So back to Orlando MINI again this afternoon; they’re only half an hour away, friendly, and ready with a loaner vehicle each time – but it’s honestly getting rather “not fun” to keep doing this. I’m starting to get an understanding of those MINI owners that are so infuriated with repeated failures (and many of those no doubt are much more frustrating than my car).
One bright spot this afternoon though, is that the latest loaner is electric blue, reminiscent of Ed / Maxamini and a time to re-introduce my duck to the new car (although I have to admit, this new electric blue is quite a long way from the original color!):
Hopefully, this latest repair attempt will be successful!
My Clubman is back at Orlando MINI tonight due to two more repeats of the failing / jamming ebrake, and so I’ve got a four door hardtop automatic to drive. Noticeably smaller inside, with almost no legroom behind the driver seat positioned for me (doesn’t matter there’s a rear door if there’s nowhere to get in to!), but admittedly fine to drive – feels quicker than mine but perhaps just because the automatic makes me less aware of changing speed. The basic center console is a disappointment too.
Earlier this week my Clubman showed up a very strange warning when I applied the parking brake while waiting (a long time) at roadworks:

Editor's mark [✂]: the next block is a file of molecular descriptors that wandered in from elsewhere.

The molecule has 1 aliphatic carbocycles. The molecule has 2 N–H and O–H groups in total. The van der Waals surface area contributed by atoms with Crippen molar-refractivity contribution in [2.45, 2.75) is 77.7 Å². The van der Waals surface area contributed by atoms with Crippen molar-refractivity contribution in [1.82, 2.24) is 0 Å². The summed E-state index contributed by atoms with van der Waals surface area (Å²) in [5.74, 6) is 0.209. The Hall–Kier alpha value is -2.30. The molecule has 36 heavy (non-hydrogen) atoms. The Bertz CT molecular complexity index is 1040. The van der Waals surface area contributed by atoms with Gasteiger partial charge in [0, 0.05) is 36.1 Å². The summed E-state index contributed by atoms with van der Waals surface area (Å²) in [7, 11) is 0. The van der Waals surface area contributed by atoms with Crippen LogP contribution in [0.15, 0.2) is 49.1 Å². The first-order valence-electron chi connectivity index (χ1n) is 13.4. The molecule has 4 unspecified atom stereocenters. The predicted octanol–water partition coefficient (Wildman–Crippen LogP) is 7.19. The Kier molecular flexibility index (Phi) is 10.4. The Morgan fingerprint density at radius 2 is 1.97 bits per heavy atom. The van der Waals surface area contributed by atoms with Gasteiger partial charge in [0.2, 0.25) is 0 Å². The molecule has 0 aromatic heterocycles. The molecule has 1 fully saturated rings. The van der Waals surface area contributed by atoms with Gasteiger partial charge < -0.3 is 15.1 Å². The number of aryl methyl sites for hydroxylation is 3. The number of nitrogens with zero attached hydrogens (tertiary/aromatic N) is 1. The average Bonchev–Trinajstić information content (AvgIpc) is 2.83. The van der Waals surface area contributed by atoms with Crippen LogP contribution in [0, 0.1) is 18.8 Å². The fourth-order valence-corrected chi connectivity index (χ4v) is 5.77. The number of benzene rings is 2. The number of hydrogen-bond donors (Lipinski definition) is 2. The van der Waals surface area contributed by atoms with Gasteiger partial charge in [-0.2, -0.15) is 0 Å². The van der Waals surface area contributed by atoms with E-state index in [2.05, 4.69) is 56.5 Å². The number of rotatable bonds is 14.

The warning suggested that the parking brake was still released (the indicator light was off too) but in fact it was locked on and I could not release it – stuck in the middle of the road!
Luckily, after the computer tradition off/on sequence, while the parking brake was still initially locked and would not release, it seemed to clear the fault and release after a too long wait …
So today, I dropped my car off at Orlando MINI, and got a “small” two door MINI loaner – and I really didn’t notice any size difference, at least for the driver position!
Hopefully, whatever is wrong with my Clubman is easy to identify and solve.
UPDATE: Orlando MINI were unable to find any problem or fault code with the parking brake, even with the error message captured above – I have to hope this problem doesn’t recur …
UPDATE 2: Today (September 21st, 2017) this fault has recurred twice; very frustrating and rather dangerous to have a car that can’t be safely parked!